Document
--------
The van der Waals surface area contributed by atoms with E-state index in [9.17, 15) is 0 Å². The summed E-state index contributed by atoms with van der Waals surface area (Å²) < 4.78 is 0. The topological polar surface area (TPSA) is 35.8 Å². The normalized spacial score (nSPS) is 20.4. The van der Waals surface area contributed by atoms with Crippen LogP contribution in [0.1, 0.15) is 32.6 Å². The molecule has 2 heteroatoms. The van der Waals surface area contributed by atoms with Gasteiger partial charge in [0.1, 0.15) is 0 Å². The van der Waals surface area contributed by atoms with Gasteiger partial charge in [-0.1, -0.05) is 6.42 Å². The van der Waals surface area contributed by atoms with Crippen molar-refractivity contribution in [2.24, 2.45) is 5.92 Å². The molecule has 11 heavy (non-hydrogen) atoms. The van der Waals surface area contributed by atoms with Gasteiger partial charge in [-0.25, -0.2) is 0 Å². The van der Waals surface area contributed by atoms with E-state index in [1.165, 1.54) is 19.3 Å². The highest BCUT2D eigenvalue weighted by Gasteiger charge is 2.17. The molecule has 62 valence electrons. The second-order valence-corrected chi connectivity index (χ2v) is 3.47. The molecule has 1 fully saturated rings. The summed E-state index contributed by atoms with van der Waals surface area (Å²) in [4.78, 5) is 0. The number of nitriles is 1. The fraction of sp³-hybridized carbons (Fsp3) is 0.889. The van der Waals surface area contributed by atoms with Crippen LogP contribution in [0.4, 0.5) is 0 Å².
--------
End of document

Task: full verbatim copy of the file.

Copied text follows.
The van der Waals surface area contributed by atoms with E-state index in [9.17, 15) is 0 Å². The summed E-state index contributed by atoms with van der Waals surface area (Å²) < 4.78 is 0. The topological polar surface area (TPSA) is 35.8 Å². The normalized spacial score (nSPS) is 20.4. The van der Waals surface area contributed by atoms with Crippen LogP contribution in [0.1, 0.15) is 32.6 Å². The molecule has 2 heteroatoms. The van der Waals surface area contributed by atoms with Gasteiger partial charge in [0.1, 0.15) is 0 Å². The van der Waals surface area contributed by atoms with Gasteiger partial charge in [-0.1, -0.05) is 6.42 Å². The van der Waals surface area contributed by atoms with Crippen molar-refractivity contribution in [2.24, 2.45) is 5.92 Å². The molecule has 11 heavy (non-hydrogen) atoms. The van der Waals surface area contributed by atoms with Gasteiger partial charge in [-0.25, -0.2) is 0 Å². The van der Waals surface area contributed by atoms with E-state index in [1.165, 1.54) is 19.3 Å². The highest BCUT2D eigenvalue weighted by Gasteiger charge is 2.17. The molecule has 62 valence electrons. The second-order valence-corrected chi connectivity index (χ2v) is 3.47. The molecule has 1 fully saturated rings. The summed E-state index contributed by atoms with van der Waals surface area (Å²) in [4.78, 5) is 0. The number of nitriles is 1. The fraction of sp³-hybridized carbons (Fsp3) is 0.889. The van der Waals surface area contributed by atoms with Crippen LogP contribution in [0.4, 0.5) is 0 Å².